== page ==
The transhipment vessel set for the Lucky Bay grain export port is on its way to South Australia after launching in China last month.
The vessel – an 87-metre self-propelled, self-discharging vessel with a capacity of 3500 tonnes – will load grain from port and unload onto deep water vessels, five nautical miles from the port.
T-Ports chief executive officer Kieran Carvill said the vessel was due in South Australian water in time for 2018 harvest exports.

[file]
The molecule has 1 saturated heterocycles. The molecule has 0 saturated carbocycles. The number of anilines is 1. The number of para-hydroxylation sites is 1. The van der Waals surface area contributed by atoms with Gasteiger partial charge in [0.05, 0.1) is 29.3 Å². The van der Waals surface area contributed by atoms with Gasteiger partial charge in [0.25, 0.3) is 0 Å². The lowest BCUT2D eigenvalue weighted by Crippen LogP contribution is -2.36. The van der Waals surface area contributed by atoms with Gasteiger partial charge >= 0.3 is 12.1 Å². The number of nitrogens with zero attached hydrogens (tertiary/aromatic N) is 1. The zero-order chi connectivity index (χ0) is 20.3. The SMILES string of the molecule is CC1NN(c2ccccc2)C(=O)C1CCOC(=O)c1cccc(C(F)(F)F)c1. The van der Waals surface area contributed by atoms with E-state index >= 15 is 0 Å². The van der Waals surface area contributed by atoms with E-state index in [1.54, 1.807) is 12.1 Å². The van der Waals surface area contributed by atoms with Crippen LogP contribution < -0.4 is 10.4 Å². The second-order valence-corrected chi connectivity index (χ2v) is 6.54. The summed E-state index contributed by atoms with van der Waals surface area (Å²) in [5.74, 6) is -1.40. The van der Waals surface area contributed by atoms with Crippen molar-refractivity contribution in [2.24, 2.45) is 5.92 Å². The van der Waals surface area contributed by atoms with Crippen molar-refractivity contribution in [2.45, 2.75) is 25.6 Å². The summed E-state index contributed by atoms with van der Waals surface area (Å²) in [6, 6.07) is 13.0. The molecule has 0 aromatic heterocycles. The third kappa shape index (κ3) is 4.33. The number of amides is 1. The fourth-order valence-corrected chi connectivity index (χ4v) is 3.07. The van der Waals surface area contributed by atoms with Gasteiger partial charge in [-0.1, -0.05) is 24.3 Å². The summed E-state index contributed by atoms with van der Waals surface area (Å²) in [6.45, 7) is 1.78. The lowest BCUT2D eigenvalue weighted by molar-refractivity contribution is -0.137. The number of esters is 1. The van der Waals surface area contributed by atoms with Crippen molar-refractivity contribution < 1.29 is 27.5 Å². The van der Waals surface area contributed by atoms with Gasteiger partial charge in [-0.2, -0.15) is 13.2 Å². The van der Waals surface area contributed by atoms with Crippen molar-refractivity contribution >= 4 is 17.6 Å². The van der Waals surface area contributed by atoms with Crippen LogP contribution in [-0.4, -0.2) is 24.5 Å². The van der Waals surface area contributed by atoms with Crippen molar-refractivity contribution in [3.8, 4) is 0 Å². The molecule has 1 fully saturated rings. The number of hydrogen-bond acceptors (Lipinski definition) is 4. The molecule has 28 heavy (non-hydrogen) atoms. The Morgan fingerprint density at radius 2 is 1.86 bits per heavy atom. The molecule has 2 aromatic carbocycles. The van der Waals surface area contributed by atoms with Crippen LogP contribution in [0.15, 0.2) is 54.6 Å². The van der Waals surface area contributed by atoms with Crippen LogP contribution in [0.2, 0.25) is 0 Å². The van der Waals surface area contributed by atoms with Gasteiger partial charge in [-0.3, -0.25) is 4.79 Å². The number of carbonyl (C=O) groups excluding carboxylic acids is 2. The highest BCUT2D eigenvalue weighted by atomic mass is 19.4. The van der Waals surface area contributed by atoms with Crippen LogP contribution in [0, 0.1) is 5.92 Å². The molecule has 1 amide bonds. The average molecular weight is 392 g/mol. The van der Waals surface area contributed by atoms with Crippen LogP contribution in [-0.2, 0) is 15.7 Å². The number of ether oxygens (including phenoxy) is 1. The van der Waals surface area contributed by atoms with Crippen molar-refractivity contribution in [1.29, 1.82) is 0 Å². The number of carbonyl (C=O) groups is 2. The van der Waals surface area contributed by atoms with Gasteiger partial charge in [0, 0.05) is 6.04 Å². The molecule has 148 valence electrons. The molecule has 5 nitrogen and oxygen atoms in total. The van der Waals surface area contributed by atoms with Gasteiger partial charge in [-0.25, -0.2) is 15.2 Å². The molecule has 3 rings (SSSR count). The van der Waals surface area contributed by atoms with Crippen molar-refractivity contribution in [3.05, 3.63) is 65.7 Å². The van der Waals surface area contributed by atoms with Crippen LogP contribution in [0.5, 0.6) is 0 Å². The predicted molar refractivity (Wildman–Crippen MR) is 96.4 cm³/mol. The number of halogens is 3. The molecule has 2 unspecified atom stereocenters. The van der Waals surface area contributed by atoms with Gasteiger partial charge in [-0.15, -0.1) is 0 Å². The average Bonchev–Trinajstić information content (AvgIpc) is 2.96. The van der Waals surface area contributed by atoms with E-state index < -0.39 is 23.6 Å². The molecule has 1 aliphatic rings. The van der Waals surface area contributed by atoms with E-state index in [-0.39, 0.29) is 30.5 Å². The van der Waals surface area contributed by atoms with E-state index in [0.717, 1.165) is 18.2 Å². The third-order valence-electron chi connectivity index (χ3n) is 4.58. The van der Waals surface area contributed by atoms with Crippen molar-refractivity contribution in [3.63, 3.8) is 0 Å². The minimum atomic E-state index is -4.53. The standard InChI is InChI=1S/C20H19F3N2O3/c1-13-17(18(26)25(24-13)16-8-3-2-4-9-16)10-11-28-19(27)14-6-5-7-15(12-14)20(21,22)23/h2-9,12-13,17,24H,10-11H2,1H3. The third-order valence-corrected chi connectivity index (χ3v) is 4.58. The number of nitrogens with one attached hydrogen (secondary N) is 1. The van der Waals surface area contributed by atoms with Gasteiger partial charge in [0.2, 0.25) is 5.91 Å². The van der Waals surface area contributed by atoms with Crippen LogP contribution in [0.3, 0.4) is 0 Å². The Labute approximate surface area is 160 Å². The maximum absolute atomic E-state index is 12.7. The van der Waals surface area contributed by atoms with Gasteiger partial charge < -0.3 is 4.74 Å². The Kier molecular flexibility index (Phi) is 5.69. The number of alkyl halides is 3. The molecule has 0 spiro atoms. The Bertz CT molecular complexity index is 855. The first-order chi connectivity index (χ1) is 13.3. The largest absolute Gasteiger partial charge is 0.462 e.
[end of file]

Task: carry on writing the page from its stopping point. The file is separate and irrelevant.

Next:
“The vessel has a nameplate capacity of 10,800 to 13,250 tonnes per day,” Mr Carvill said.
“The use of a transhipment vessel means eliminating the need for major jetty structures and other port infrastructure, which is a lower-cost model.
“We’re excited to see the vessel launched and look forward to welcoming her into South Australian waters.”
Meanwhile in Australia, T-Ports management have been meeting with key industry stakeholders as work progresses on the Lucky Bay terminal site design.